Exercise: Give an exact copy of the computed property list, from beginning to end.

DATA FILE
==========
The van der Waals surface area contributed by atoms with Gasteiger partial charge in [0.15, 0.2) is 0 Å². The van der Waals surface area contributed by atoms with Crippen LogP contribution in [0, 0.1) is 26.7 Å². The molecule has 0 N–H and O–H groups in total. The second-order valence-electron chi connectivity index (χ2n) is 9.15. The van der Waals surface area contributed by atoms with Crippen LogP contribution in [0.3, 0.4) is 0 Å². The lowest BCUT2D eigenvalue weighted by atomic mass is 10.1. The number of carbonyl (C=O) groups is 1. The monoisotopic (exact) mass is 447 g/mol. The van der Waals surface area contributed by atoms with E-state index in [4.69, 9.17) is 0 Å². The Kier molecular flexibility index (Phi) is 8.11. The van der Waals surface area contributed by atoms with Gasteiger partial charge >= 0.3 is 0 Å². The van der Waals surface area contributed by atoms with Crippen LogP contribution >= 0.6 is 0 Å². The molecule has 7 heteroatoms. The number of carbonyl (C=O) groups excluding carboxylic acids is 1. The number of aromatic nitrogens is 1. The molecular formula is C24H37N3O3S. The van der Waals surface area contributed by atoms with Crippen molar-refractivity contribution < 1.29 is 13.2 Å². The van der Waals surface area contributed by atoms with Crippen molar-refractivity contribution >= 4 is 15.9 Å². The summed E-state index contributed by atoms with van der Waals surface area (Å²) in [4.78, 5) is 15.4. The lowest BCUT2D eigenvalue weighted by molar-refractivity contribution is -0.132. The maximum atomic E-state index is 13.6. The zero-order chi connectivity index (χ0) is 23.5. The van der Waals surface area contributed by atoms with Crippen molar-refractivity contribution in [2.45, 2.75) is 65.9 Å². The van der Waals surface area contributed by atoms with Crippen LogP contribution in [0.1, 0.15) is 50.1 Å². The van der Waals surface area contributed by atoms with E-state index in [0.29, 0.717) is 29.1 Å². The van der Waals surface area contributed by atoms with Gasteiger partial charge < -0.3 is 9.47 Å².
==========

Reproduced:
The van der Waals surface area contributed by atoms with Gasteiger partial charge in [0.15, 0.2) is 0 Å². The van der Waals surface area contributed by atoms with Crippen LogP contribution in [0, 0.1) is 26.7 Å². The molecule has 0 N–H and O–H groups in total. The second-order valence-electron chi connectivity index (χ2n) is 9.15. The van der Waals surface area contributed by atoms with Crippen LogP contribution in [0.3, 0.4) is 0 Å². The lowest BCUT2D eigenvalue weighted by atomic mass is 10.1. The number of carbonyl (C=O) groups is 1. The monoisotopic (exact) mass is 447 g/mol. The van der Waals surface area contributed by atoms with E-state index in [4.69, 9.17) is 0 Å². The Kier molecular flexibility index (Phi) is 8.11. The van der Waals surface area contributed by atoms with Gasteiger partial charge >= 0.3 is 0 Å². The van der Waals surface area contributed by atoms with Crippen LogP contribution >= 0.6 is 0 Å². The molecule has 7 heteroatoms. The number of carbonyl (C=O) groups excluding carboxylic acids is 1. The number of aromatic nitrogens is 1. The molecular formula is C24H37N3O3S. The van der Waals surface area contributed by atoms with Crippen molar-refractivity contribution < 1.29 is 13.2 Å². The van der Waals surface area contributed by atoms with Crippen molar-refractivity contribution >= 4 is 15.9 Å². The summed E-state index contributed by atoms with van der Waals surface area (Å²) in [4.78, 5) is 15.4. The lowest BCUT2D eigenvalue weighted by molar-refractivity contribution is -0.132. The maximum atomic E-state index is 13.6. The zero-order chi connectivity index (χ0) is 23.5. The van der Waals surface area contributed by atoms with Crippen molar-refractivity contribution in [2.45, 2.75) is 65.9 Å². The van der Waals surface area contributed by atoms with Crippen LogP contribution in [0.1, 0.15) is 50.1 Å². The van der Waals surface area contributed by atoms with E-state index in [0.29, 0.717) is 29.1 Å². The van der Waals surface area contributed by atoms with Gasteiger partial charge < -0.3 is 9.47 Å².